Five oil sands companies have revealed themselves as supporters of the controversial Northern Gateway pipeline, lending their names to a massive infrastructure proposal that has stirred intense opposition in Western Canada.
Cenovus Energy Inc., MEG Energy Corp., Nexen Inc., Suncor Energy Marketing Inc., a subsidiary of Suncor Energy Inc., and Total E&P Canada, the domestic arm of French giant Total SA, have each spent money to help develop the $6.6-billion pipeline, which if built will funnel massive volumes of oil sands crude to the West Coast for export to California and Asia.
Each has signed up as a “funding participant,” joining the others in buying some of the 10 units that make up a $100-million fund Enbridge Inc. sold in 2007 and 2008. The money was used to fund preconstruction development and engineering of the project.
The names were disclosed in National Energy Board filings made less than a week before the start of regulatory hearings that will examine Northern Gateway’s commercial and environmental desirability.
For years, companies declined to confirm their participation in Gateway, which has attracted substantial criticism that has, until now, been directed toward Enbridge itself. But now, with public hearings beginning next Tuesday, companies are emerging publicly as Enbridge seeks to buttress its argument to the NEB that there is substantial need for the pipeline.
“The more business partners that we have step up to the plate and add their voice to that momentum, the better we are for that,” Gateway spokesman Paul Stanway said. “We’re seeing a groundswell of opinion in favour of Northern Gateway.”
Opposition has also been swelling – more than 100 first nations groups in B.C. have categorically rejected the project. The prospect of bringing 525,000 barrels per day of oil to the coast, and importing a further 193,000 barrels of an oil-thinner called condensate, has stoked substantial concern among those who believe a spill will be environmentally catastrophic. Indeed, one letter to the NEB says the project will engender “ecocide.”
Resistance is especially strong among those who believe spills from Gateway will sully vital B.C. waters. And environmental groups have been eager to learn which corporations stand to profit from the project.
“It’s nice to know who British Columbians are dealing with,” said Eric Swanson, an anti-oil-tanker campaigner with the B.C.-based Dogwood Initiative.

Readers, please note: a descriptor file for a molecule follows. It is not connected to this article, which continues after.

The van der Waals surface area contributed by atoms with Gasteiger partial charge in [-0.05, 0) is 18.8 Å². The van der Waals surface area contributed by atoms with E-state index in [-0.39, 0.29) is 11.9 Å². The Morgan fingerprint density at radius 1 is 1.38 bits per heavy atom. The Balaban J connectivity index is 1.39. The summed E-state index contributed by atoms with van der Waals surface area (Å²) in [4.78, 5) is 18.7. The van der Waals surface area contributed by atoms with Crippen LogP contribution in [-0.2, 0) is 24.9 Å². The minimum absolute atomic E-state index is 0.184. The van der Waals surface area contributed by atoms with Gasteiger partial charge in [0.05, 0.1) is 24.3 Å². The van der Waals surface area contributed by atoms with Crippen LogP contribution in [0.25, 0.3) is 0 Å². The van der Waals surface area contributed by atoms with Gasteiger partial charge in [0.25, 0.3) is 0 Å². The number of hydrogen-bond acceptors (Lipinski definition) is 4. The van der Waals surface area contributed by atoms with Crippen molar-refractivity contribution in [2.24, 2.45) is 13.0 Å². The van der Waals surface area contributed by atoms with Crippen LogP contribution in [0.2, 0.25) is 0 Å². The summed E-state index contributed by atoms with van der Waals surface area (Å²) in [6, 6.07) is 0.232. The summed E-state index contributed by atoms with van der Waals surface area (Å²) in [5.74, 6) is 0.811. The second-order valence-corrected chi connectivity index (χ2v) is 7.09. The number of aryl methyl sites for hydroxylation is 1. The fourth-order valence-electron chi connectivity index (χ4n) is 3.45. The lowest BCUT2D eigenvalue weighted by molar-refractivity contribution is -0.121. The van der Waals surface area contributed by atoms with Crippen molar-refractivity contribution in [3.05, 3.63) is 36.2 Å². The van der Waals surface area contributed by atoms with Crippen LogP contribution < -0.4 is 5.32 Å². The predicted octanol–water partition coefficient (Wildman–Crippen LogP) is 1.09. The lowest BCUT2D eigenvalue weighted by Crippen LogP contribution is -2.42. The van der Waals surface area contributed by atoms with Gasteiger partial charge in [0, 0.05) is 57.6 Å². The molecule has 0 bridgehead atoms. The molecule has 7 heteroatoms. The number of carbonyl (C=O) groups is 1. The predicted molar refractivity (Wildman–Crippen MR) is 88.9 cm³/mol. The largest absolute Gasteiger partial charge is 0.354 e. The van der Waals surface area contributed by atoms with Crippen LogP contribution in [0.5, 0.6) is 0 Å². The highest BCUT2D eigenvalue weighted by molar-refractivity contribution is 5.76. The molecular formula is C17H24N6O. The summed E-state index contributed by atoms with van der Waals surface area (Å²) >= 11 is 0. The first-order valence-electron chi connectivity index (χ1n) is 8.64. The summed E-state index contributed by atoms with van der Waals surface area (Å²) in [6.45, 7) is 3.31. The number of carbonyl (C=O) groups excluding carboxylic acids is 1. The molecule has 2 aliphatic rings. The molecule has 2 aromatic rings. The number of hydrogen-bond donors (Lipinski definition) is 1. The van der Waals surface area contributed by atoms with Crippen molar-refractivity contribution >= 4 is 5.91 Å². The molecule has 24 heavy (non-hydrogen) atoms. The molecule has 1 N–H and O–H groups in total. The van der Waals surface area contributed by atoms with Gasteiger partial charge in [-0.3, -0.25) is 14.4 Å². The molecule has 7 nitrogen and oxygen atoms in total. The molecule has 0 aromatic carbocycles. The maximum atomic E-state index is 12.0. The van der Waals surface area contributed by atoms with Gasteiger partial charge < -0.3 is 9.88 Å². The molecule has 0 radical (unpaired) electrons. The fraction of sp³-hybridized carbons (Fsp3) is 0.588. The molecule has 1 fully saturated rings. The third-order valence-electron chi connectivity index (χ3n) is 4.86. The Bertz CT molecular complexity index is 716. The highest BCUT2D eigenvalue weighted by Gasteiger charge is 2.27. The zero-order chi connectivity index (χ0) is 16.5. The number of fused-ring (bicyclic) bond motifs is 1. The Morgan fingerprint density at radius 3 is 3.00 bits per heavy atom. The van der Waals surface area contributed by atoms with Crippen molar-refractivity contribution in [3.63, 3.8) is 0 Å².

Companies may suffer reputational risk from being identified, he said. “The industry has a lot of problems in Northern Alberta, image-wise, and I don’t think being associated with the first-ever oil supertankers through the Great Bear Rain Forest is going to help their image any,” he said.
Supporters, however, say Canada needs new markets for its oil, especially as U.S. demand begins to wane. Two recent studies have shown that the country stands to profit handsomely from accessing new markets, which could bring higher prices. One study showed a $72-billion gain, the other estimated it would be nearly double that. That financial imperative has brought support from the highest ranks of the Canadian government, and industry.
Gateway’s financial backers also include Chinese state-owned energy company Sinopec. And others have yet to step forward. Market sources have said they believe China National Petroleum Corp. also holds an interest in Gateway. Sinochem Group, another Chinese energy firm, is also believed to support Gateway.
“It is just all about that access,” Cenovus spokeswoman Jessica Wilkinson said. “It’s important for the industry to search out these new markets.”
For now, existing pipelines have plenty of spare capacity. But companies like Cenovus have huge growth plans – and are concerned that the coming flood of oil will overwhelm existing markets in the U.S. Midwest, which could become “saturated, and that might lead to decreases in price,” Ms. Wilkinson said.
And spokespeople for the newly disclosed corporate backers said it is not for them to decide what sort of environmental risk the project will create.
Such assessment is “not our role,” said Suncor spokeswoman Sneh Seetal, who said that is the job of the federal joint review panel that will assess it. “There is a comprehensive regulatory framework in place that governs development … of large infrastructure projects,” she said.
Enbridge says nearly two dozen first nations groups have also signed up as equity partners.